Here’s the kicker — there’s a pretty good chance that visitors of your website noticed the lack of updates before you did. Over time, they’re conditioned to visiting your primary language website (e.g., English) because they know that it has the most recent information. Now when marketers try to decide whether to continue maintaining the foreign language site, they look to website analytics data to see if anyone is using it. What they fail to consider is the possibility that the downward trend of visitor usage data is most likely self-inflicted. The visitors are trending downward due to the outdated information, not because of a lack of demand.
To prevent this, a clear website maintenance plan should be in place before the project begins. The plan should include answers to questions like:
- Who will manage the new website when it launches?
- How will they stay informed of changes?
- How are bug fixes and new features going to be managed?
By planning ahead, you put yourself in position for success with regional and translated websites.
Hosting Your Translated Website
Have you ever tried to access a Chinese website from the United States or another part of the world? Those sites can take an excruciatingly long time to load. And it’s no wonder — they’re hosted on the other side of the world. Consider the physical distance that the data must travel to reach your device. For those thousands of miles, that data hops from one piece of network equipment to another. This has an impact on the speed at which your site loads.
The reverse is also true. If you want to place your Chinese website on your Web server hosted here in the United States, your prospects and customers in China will experience the same painfully slow loading times. If the goal behind a foreign language website is to improve customer experience, extremely slow loading times may undo any goodwill you build with your translated website.
Where your pages are hosted can have a profound impact on the technology and management requirements. For example, there’s a good chance that you’ll have to have separate instances of your content management system in different data centers to serve your content to your visitors. But, doing so will also complicate things like bug fixes and feature updates, because the effort required will multiply for every instance of your content management system.
The key takeaway here is to make sure you involve IT in the planning process, and that you understand any future management ramifications that the chosen technical architecture might impose.
Here are some questions you should be asking:
- How will new technical architecture impact security patches, bug fixes and new feature updates?
- Will the technical architecture ensure fast loading times for our target audience?
- How will the architecture impact day-to-day management activities?
Understand the technical needs for displaying regional websites to local users is only half of the battle — you should also consider how maintenance and management processes will have to change as a result.
Website Updates Will Take Longer and Get More Expensive
Consider the time and money spent on managing your website content last year. Now double it. That’s what you can expect when you bring your new foreign language website online. Every little task — every broken link, every image that needs updating, every file that needs posting — needs to be completed an extra time for every translated website. Before you could just go ask your Web guy to make some updates, now every simple update is multiplied by the number of websites under management. This is another “beginning of the end” scenario that I’ve seen play out a few times. When companies don’t account for the personnel requirements necessary to manage multiple sites the inevitable outcome is that foreign language sites start slipping through the cracks.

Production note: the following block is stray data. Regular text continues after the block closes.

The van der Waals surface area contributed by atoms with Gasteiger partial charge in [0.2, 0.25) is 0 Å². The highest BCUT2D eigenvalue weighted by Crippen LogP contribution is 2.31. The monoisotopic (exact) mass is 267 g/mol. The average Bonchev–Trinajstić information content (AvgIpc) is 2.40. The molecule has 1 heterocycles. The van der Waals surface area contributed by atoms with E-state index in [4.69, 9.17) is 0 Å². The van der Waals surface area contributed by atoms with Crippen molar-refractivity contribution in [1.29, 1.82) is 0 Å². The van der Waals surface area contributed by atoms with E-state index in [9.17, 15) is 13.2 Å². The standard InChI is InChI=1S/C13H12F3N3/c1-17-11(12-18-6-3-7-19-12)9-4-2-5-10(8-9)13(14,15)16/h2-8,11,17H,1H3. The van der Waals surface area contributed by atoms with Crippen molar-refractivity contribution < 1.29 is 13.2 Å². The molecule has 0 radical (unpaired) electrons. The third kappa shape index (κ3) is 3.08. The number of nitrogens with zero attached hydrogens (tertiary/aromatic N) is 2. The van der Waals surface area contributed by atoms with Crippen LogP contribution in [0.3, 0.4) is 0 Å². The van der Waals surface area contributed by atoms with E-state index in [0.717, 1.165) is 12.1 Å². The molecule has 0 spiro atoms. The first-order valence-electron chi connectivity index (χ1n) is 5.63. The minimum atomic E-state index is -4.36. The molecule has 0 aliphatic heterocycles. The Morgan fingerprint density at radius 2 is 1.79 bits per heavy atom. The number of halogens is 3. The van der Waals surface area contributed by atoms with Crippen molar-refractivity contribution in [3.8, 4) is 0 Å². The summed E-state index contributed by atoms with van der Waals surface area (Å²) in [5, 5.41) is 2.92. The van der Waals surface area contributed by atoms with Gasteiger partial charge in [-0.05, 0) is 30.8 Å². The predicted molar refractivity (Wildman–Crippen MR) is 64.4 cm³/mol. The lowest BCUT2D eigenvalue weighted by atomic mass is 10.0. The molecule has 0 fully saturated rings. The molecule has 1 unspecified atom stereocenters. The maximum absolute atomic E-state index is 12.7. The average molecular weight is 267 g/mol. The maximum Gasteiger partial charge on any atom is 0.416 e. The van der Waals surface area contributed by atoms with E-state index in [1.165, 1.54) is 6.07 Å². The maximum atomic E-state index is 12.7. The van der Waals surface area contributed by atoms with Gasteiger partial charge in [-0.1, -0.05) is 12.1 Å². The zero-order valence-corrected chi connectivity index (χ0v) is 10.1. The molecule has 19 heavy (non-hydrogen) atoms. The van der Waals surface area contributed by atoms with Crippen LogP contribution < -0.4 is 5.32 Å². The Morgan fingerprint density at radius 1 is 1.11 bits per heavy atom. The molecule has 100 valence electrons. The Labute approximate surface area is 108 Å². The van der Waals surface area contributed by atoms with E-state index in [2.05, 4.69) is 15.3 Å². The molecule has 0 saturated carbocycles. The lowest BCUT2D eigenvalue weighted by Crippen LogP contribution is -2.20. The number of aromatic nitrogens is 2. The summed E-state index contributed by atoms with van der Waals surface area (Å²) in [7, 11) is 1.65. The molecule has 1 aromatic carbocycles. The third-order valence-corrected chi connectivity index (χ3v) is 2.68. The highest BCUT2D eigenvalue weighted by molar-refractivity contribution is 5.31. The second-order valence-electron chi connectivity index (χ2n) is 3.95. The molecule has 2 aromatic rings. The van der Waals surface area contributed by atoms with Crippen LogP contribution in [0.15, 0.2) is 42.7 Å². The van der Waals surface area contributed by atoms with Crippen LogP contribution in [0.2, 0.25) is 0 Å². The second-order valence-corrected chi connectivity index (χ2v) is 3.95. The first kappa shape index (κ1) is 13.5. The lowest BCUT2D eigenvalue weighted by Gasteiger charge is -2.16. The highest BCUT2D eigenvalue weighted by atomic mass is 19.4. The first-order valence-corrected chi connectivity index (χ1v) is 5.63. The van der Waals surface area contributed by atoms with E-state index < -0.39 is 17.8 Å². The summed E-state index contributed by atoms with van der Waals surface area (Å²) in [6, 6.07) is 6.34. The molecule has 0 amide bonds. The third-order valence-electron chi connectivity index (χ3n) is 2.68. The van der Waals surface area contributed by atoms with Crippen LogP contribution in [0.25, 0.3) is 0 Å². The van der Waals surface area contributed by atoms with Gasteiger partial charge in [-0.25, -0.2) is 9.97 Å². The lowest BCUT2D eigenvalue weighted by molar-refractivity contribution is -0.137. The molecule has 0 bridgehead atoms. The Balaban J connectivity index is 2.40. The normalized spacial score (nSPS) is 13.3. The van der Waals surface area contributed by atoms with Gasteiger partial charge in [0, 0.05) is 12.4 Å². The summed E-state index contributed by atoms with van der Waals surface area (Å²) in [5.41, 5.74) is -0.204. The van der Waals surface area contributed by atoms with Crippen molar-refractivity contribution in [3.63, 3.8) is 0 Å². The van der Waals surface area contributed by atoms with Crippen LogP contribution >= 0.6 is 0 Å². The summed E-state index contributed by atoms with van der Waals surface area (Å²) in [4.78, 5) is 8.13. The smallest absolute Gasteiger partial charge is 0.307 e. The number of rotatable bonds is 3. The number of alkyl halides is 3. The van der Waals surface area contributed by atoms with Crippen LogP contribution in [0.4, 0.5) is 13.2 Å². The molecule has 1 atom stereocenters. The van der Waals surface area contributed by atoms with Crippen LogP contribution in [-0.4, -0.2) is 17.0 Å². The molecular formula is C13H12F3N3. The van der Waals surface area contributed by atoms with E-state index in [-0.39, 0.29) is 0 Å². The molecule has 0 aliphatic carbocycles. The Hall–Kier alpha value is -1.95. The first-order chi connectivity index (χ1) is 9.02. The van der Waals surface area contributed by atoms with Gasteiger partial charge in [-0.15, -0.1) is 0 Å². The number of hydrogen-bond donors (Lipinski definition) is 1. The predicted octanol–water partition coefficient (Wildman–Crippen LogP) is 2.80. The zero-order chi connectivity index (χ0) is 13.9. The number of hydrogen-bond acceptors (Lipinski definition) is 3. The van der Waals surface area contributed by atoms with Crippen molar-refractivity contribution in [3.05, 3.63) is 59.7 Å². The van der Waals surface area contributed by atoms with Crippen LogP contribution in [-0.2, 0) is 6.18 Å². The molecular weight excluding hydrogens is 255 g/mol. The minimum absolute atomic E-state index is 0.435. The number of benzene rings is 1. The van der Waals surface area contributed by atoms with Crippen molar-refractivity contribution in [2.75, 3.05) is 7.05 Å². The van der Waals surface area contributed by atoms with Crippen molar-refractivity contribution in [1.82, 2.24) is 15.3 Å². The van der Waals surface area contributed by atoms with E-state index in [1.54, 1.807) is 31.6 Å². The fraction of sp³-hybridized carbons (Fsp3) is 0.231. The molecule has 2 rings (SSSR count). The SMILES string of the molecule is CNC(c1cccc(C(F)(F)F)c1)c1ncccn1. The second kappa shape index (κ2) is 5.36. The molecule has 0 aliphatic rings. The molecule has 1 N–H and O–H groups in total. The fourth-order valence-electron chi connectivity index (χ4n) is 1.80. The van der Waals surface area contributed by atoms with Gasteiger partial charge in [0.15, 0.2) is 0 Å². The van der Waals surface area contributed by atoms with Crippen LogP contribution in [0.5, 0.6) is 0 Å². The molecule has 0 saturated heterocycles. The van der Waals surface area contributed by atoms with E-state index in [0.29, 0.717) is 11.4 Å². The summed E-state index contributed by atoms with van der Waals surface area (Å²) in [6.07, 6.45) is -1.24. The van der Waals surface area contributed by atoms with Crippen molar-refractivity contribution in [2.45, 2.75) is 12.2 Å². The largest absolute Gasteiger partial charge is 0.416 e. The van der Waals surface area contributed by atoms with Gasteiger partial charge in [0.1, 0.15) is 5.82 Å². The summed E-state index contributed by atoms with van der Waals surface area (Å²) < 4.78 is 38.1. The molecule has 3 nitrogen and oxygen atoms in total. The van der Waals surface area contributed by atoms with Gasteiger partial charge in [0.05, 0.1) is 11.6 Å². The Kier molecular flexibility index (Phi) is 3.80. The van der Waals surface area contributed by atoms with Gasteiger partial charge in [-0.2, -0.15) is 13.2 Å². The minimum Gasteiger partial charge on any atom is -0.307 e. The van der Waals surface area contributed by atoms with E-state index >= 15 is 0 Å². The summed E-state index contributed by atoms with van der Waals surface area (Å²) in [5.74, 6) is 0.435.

Marketing Your Translated Website
Depending upon your goals for the new website, marketing it may or may not be important to you. If your goal is to simply provide customers with content in their own language, then you may not need to focus on marketing the site. However, if your plan is to attract new prospects in a new language and region, you’re going to need a plan to get your website in front of those visitors. The act of creating and launching a website simply isn’t enough to get it ranked in search engines or get it in front of visitors. You will need to invest in SEO services or pay-per-click services within the regions that you intend to target.
Furthermore, Google isn’t the top provider in every country. Let’s look:
While you can see that Google still maintains a dominant position in most of the world, places like China and Russia tend to use other search engines.
Questions to be asking:
- What is our plan and commitment level to marketing our new site within this new region?
- Is there budget allocated for SEO and/or PPC or other forms of advertising?
- Who will manage the website, SEO, PPC or any other regional marketing programs?
- What is the process for new contacts? Where do we capture the information? Who will respond? How will we report on ROI?
Launching your company website in new languages can allow your business to reach new audiences. However, many people underestimate the commitment required to create the translated website, keep it updated and relevant and provide an excellent experience to their users. Be sure that you consider the full scope of the project and the resulting maintenance as you evaluate the project's ROI.
About the Author
Adam Koontz is founder and president of SEMbyotic, a digital marketing agency providing website design and website development, search engine optimization (SEO), and pay-per-click advertising (PPC) services to businesses in San Jose, CA, Silicon Valley and beyond. Follow Koontz on Twitter at @adamkoontz.